Focus group participants felt that there were some factors that could affect what is deemed local. For example, some participants said that health conditions and disability can affect getting to a local service, especially if it involved unreasonable distances. 

“Health conditions people cannot sit in a car for a certain length of time, useful to have satellite regions where this is a possibility for not having to travel so much.” 

“3 to 4 hour journey for 1 hour meeting is unreasonable.”

We asked focus group participants how they would want to speak to their local services. The most common response to accessing local services was face to face within a private space. Participants repeated the importance of having local services in well-known community buildings and venues.  A few participants suggested a mobile service. 

“Pop up options in local schools, after hours/weekends, church halls, community centres, etc.”

“Place people know, council or other service.”

“A van that can go around with a staff member with leaflets and resources.”

Participants told us that the venues should be welcoming, accessible, accommodating to each individual, and with parking available.

“To be as accessible as possible both in transport and in physical access.”

“Be like a community centre - a place where you can go in and there’s a community feel about it, a café etc. so if it’s busy you can have a cup of tea to wait.”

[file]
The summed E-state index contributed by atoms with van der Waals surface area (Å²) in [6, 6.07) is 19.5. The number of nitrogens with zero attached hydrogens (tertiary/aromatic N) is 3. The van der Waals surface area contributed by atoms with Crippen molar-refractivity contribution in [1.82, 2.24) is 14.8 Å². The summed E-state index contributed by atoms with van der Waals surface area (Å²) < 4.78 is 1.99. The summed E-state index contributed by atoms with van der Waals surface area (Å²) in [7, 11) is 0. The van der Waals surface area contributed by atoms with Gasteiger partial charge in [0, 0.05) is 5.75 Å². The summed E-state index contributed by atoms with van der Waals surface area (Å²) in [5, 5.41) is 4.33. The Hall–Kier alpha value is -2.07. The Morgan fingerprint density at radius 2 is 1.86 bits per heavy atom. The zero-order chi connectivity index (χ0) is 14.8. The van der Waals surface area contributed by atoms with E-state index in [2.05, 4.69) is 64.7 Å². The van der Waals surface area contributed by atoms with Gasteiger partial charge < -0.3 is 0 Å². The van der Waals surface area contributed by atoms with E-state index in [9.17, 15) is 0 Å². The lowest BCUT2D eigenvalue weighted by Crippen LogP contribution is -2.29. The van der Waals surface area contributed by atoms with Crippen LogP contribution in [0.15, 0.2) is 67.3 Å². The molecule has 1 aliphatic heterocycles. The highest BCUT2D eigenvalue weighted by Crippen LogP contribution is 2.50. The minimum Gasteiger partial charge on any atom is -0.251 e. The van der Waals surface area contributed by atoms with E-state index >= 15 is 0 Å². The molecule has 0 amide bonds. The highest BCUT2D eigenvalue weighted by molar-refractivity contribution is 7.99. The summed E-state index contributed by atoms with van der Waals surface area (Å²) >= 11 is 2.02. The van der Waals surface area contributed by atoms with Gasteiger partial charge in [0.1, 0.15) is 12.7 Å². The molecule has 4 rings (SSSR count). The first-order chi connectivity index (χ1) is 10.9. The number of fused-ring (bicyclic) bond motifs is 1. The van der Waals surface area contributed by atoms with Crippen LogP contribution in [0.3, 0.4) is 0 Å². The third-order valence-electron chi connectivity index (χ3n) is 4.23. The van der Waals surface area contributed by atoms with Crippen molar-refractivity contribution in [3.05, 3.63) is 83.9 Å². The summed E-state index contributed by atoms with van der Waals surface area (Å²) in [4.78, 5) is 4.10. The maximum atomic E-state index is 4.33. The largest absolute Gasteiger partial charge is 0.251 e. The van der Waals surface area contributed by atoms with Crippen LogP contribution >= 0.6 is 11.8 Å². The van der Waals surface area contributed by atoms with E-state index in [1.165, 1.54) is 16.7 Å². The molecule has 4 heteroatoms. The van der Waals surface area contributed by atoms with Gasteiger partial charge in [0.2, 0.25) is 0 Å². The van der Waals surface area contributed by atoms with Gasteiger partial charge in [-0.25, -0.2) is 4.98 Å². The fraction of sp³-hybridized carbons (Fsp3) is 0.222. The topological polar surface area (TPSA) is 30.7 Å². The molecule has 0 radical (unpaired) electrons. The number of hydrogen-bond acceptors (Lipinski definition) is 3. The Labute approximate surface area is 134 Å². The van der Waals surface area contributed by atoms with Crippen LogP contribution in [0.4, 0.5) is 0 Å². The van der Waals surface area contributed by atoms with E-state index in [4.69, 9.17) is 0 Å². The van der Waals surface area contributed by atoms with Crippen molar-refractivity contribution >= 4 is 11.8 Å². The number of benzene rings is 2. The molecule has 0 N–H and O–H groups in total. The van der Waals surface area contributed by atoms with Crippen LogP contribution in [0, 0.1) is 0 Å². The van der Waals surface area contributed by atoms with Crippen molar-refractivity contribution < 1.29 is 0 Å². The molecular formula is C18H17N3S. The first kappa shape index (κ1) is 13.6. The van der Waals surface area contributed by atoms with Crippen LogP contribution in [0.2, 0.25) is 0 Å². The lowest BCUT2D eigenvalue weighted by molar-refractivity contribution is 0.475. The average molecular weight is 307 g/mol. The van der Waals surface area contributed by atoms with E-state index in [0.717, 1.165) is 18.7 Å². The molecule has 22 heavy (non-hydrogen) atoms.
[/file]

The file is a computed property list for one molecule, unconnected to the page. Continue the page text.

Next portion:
Participants were asked if there was anywhere they would not want to meet with Social Security Scotland staff through a local delivery service. The most common response from participants was that local services should not be in a DWP building, or a job centre. Participants also felt that the local services should not have any religious connotations or any security guards.

“I wouldn’t go to DWP or institution - traumatic for people to go to due to previous experiences.”

“People not happy to go somewhere with religious connotation.”

“Not like [organisation] with security staff who can come across as aggressive.”

Expectations of a local service 

We asked focus group participants what sort of services they would expect to get from a local Social Security Scotland service. Some participants said that they would expect to ‘drop into’ a local Social Security Scotland venue to speak to a member of staff face to face.

 “It’s really important that you can talk to someone face to face and that person has the capacity to answer your questions.”

“Want to be able to walk into an office and be dealt with rather than being pushed about from pillar to post.”

Whilst most participants envisaged a local delivery service as being face to face, some participants raised the importance of other options such as skype. 

“Some folk with autism prefer computers such as skype, Facebook, FaceTime”.

Participants would expect to use this service to get help with application forms, get information about their eligibility to particular benefits and about timescales for the different stages of the application process.  Some participants wanted to be signposted to other local services and organisations. As discussed above, these are the same topics that Experience Panel members said they would use drop-in sessions for.